DEPARTMENT OF STATE, Washington, November 30, 1861.
J. P. TROTT, Esq., Chief Clerk, Post-Office Department.
SIR: I have to acknowledge the receipt of your letter* of the 27th instant inquiring what authority should be given to Mr. Dunn in respect to correspondence passing through the mails at Rouse's [Point], N. Y., addressed to persons supposed to be agents of the insurgents. In reply I have to suggest that in my judgment it would be advisable to authorize, him for the present to detain and open such letters and to send those of a treasonable character to this Department.
I am, sir, very respectfully, your obedient servant,
F. W. SEWARD,
WASHINGTON, November 30, 1861.
Hon. WILLIAM H. SEWARD, &c.
SIR: I have carefully perused the papers communicated to you by the Secretary of the Navy, of which you did me the honor to send me copies with your note of yesterday's date. These papers establish the following facts: That two seamen of the British schooner Revere which was captured on a charge of breaking the blockade were fort two or three days confined in single irons in the daytime and double irons at night; that after that they were left at liberty during the greater part of the day but confined at night; that two seamen of the British schooner Louisa Agnes which was also captured on a charge of breaking the blockade were kept in single irons during twenty-five out of fifty-six hours, and that in both cases this harsh treatment was inflicted in pursuance of express orders from the executive officer of the U. S. ship Cambridge.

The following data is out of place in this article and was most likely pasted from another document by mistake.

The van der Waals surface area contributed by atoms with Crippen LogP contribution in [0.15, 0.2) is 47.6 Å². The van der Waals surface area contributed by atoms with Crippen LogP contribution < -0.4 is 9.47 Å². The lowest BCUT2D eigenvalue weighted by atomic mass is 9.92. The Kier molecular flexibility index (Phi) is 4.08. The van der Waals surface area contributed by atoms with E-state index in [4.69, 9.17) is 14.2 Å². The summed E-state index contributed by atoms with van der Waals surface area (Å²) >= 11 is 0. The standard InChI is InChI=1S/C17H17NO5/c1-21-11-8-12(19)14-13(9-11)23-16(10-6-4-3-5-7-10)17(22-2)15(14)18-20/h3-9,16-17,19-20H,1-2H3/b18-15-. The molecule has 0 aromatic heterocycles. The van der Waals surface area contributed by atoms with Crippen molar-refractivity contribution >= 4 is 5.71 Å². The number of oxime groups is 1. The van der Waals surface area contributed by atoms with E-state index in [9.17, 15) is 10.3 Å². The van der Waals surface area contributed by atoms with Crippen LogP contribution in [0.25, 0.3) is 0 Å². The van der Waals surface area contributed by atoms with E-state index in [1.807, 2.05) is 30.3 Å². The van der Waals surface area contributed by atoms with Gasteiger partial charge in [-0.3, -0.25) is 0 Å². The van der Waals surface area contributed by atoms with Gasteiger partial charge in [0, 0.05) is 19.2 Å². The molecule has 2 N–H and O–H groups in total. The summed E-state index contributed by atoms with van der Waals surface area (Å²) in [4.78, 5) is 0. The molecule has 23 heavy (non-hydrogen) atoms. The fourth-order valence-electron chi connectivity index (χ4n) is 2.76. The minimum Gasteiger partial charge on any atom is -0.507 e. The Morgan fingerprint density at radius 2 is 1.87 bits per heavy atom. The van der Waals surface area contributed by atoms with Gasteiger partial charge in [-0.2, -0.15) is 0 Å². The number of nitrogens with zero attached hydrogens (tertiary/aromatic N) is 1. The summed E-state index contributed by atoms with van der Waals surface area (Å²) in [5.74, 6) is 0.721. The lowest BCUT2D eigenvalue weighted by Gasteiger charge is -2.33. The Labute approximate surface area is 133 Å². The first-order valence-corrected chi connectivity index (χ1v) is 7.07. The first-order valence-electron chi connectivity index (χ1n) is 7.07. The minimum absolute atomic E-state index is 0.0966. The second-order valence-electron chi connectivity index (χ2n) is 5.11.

It is stated that in the case of the seamen of the Revere this severe measure was resorted to in order to prevent their rising and retaking the vessel. No information, however, is given from which an opinion can be formed as to the reasonableness of the precaution. No evidence is adduced of there having been ground for suspecting the men of a design to retake the vessels or for apprehending that they had the means of executing such a design.
The Secretary of the Navy does not say with respect to either case whether he approves or disapproves the proceedings of the officers of the Cambridge. He does not express any intention of taking measures to secure considerate treatment in future to British seamen in similar circumstances.
The papers which you have been so good as to send me do not afford any information concerning the compliant made by the master of the Louisa Agnes of the treatment he experienced on board the U. S. steamer Susquehanna.
You will I am sure consider that I am doing no more than my duty in asking for further explanations concerning thee grave matters.
I have the honor to be, with the highest consideration, sir, your must obedient humble servant,